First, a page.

Wisconsin utilities pursue DSI permitting at coal plants

Wisconsin Public Service is seeking an exemption from air pollution control permit requirements for research and testing of activated carbon injection (ACI) and dry sorbent injection (DSI) systems at the Unit #8 boiler at its Pulliam power plant.

A search by Energy Central of the Wisconsin Department of Natural Resources air permitting website shows this application, filed in October 2011, as still pending. A November 2011 DNR memorandum written as part of this permitting said: “The proposed demonstration project will be conducted to determine the effectiveness of DSI and carbon-based sorbent injection on Unit P8 SO2 and mercury emissions without causing a significant PM emissions increase. Knowledge gained from this project will be used to optimize the performance of the DSI and ACI systems for upcoming regulations, develop compliance strategies and to determine any permitting issues. This project may result in the installation of a full scale DSI system for the control of SO2.”

In 2010, the utility obtained a research and testing exemption to evaluate the effect of ACI on mercury emissions. The testing demonstrated effective control of mercury emissions and little effect on particulate emission rates. The first two phases of this new project will involve testing the use of DSI as a means of SO2 reduction and using the existing ACI system to determine DSI impact on mercury.

Wisconsin Public Service is proposing to conduct DSI testing using Trona, a naturally occurring mineral mined in Wyoming, and sodium bicarbonate, a material made from Trona.

  • For Phase 1, the injection location for DSI will occur at the air heater outlet, as this location is expected to benefit mercury control.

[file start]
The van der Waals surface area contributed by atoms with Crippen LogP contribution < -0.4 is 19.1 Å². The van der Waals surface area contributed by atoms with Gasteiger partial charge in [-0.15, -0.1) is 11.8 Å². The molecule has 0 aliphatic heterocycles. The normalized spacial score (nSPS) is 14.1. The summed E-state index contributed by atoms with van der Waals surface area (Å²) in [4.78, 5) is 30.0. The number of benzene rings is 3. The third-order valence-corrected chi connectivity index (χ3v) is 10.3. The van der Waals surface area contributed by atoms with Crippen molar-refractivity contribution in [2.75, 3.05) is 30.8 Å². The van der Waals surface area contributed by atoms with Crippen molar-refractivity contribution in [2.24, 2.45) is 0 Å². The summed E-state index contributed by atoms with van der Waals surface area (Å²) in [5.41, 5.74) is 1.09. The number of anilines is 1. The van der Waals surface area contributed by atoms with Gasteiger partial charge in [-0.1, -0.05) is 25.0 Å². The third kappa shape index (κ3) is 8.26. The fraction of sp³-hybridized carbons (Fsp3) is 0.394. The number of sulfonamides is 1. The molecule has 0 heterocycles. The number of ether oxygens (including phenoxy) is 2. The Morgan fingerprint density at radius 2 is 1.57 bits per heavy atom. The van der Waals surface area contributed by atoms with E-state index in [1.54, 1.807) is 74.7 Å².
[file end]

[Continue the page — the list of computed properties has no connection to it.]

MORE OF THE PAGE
• For Phase 2, the injection location for DSI (Trona only) will occur at the air heater inlet, as this location is expected to benefit SO2 control. An important part of the testing will be to determine if DSI can replace SO3 for conditioning the fly ash for efficient electrostatic precipitator (ESP) operation.
  • For Phase 3, the DSI injection location and sorbent type would be determined while additional ACI test equipment along with sorbent enhancement additive (SEA) chemical feed equipment would be brought in to further improve the mercury control. Only one DSI product (Trona or sodium bicarbonate) will be injected at a time into the boiler.

The DNR sent a November 2011 letter to the utility that said it has to complete at least one stack test for particulate matter, including backhalf, using appropriate U.S. Environmental Protection Agency methods at the most efficient sorbent rate to demonstrate compliance with the particulate emission limitation. Emissions of NOx, SO2, CO2, and opacity will be continuously monitored while these tests are conducted, although only the SO2 and opacity data will be relevant to these tests. Some mercury testing may be done.

The testing would conclude within 12 months of the receipt of the final decision letter and can’t exceed 578 hours of actual testing. If the testing is successful and Wisconsin Public Service decides to use this system on a continuous basis, it may need to submit permit application forms for a construction permit to obtain approval to operate on a continuous basis, the agency letter noted.

Wisconsin Public Service is a unit of Integrys Energy Group (NYSE:TEG). The Integrys annual Form 10-K filing from Feb. 29 shows Pulliam as a four-unit coal plant with a total of 328.4 MW.